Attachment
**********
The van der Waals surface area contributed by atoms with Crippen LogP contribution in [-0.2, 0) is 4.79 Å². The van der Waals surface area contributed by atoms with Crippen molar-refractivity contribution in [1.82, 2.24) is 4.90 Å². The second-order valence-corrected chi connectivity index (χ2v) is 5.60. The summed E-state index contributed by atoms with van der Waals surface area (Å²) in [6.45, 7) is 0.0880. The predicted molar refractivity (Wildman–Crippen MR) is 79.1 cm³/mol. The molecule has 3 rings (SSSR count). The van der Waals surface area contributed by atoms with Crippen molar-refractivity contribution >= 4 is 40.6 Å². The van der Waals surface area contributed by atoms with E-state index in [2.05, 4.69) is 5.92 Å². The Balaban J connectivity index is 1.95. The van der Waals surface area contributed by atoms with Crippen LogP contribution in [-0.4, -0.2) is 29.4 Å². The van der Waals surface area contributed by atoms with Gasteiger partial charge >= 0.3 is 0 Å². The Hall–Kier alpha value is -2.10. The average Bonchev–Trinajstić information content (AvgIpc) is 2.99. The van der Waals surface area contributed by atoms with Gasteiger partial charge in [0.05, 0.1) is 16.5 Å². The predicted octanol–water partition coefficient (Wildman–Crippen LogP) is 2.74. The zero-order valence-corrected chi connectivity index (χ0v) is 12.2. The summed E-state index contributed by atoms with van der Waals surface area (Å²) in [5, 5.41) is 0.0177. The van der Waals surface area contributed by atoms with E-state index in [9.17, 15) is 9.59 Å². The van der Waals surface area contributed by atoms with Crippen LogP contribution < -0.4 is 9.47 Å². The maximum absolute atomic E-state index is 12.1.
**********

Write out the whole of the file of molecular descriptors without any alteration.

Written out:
The van der Waals surface area contributed by atoms with Crippen LogP contribution in [-0.2, 0) is 4.79 Å². The van der Waals surface area contributed by atoms with Crippen molar-refractivity contribution in [1.82, 2.24) is 4.90 Å². The second-order valence-corrected chi connectivity index (χ2v) is 5.60. The summed E-state index contributed by atoms with van der Waals surface area (Å²) in [6.45, 7) is 0.0880. The predicted molar refractivity (Wildman–Crippen MR) is 79.1 cm³/mol. The molecule has 3 rings (SSSR count). The van der Waals surface area contributed by atoms with Crippen molar-refractivity contribution >= 4 is 40.6 Å². The van der Waals surface area contributed by atoms with E-state index in [2.05, 4.69) is 5.92 Å². The Balaban J connectivity index is 1.95. The van der Waals surface area contributed by atoms with Crippen LogP contribution in [-0.4, -0.2) is 29.4 Å². The van der Waals surface area contributed by atoms with Gasteiger partial charge >= 0.3 is 0 Å². The Hall–Kier alpha value is -2.10. The average Bonchev–Trinajstić information content (AvgIpc) is 2.99. The van der Waals surface area contributed by atoms with Gasteiger partial charge in [0.05, 0.1) is 16.5 Å². The predicted octanol–water partition coefficient (Wildman–Crippen LogP) is 2.74. The zero-order valence-corrected chi connectivity index (χ0v) is 12.2. The summed E-state index contributed by atoms with van der Waals surface area (Å²) in [5, 5.41) is 0.0177. The van der Waals surface area contributed by atoms with E-state index in [9.17, 15) is 9.59 Å². The van der Waals surface area contributed by atoms with Crippen LogP contribution < -0.4 is 9.47 Å². The maximum absolute atomic E-state index is 12.1.